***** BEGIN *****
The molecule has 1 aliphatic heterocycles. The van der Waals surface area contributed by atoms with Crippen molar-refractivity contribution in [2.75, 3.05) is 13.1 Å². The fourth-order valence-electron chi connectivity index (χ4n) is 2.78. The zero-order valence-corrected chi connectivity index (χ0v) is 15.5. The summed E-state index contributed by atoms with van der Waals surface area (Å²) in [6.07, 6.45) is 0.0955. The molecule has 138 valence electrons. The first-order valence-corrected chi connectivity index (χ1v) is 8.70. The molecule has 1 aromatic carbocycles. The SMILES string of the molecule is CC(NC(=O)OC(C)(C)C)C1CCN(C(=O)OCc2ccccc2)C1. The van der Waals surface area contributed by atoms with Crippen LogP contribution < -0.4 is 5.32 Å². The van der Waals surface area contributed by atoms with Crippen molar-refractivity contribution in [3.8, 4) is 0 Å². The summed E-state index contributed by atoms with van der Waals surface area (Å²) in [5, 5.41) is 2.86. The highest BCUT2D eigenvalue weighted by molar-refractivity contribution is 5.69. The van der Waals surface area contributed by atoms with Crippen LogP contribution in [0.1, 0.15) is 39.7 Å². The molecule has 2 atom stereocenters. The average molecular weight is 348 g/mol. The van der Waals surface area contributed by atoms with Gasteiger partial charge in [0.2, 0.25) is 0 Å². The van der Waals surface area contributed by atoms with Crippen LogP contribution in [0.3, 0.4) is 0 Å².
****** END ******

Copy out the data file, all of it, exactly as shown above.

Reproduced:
The molecule has 1 aliphatic heterocycles. The van der Waals surface area contributed by atoms with Crippen molar-refractivity contribution in [2.75, 3.05) is 13.1 Å². The fourth-order valence-electron chi connectivity index (χ4n) is 2.78. The zero-order valence-corrected chi connectivity index (χ0v) is 15.5. The summed E-state index contributed by atoms with van der Waals surface area (Å²) in [6.07, 6.45) is 0.0955. The molecule has 138 valence electrons. The first-order valence-corrected chi connectivity index (χ1v) is 8.70. The molecule has 1 aromatic carbocycles. The SMILES string of the molecule is CC(NC(=O)OC(C)(C)C)C1CCN(C(=O)OCc2ccccc2)C1. The van der Waals surface area contributed by atoms with Crippen LogP contribution < -0.4 is 5.32 Å². The van der Waals surface area contributed by atoms with Crippen molar-refractivity contribution in [3.8, 4) is 0 Å². The summed E-state index contributed by atoms with van der Waals surface area (Å²) in [5, 5.41) is 2.86. The highest BCUT2D eigenvalue weighted by molar-refractivity contribution is 5.69. The van der Waals surface area contributed by atoms with Crippen LogP contribution in [0.1, 0.15) is 39.7 Å². The molecule has 2 atom stereocenters. The average molecular weight is 348 g/mol. The van der Waals surface area contributed by atoms with Gasteiger partial charge in [0.2, 0.25) is 0 Å². The van der Waals surface area contributed by atoms with Crippen LogP contribution in [0.3, 0.4) is 0 Å².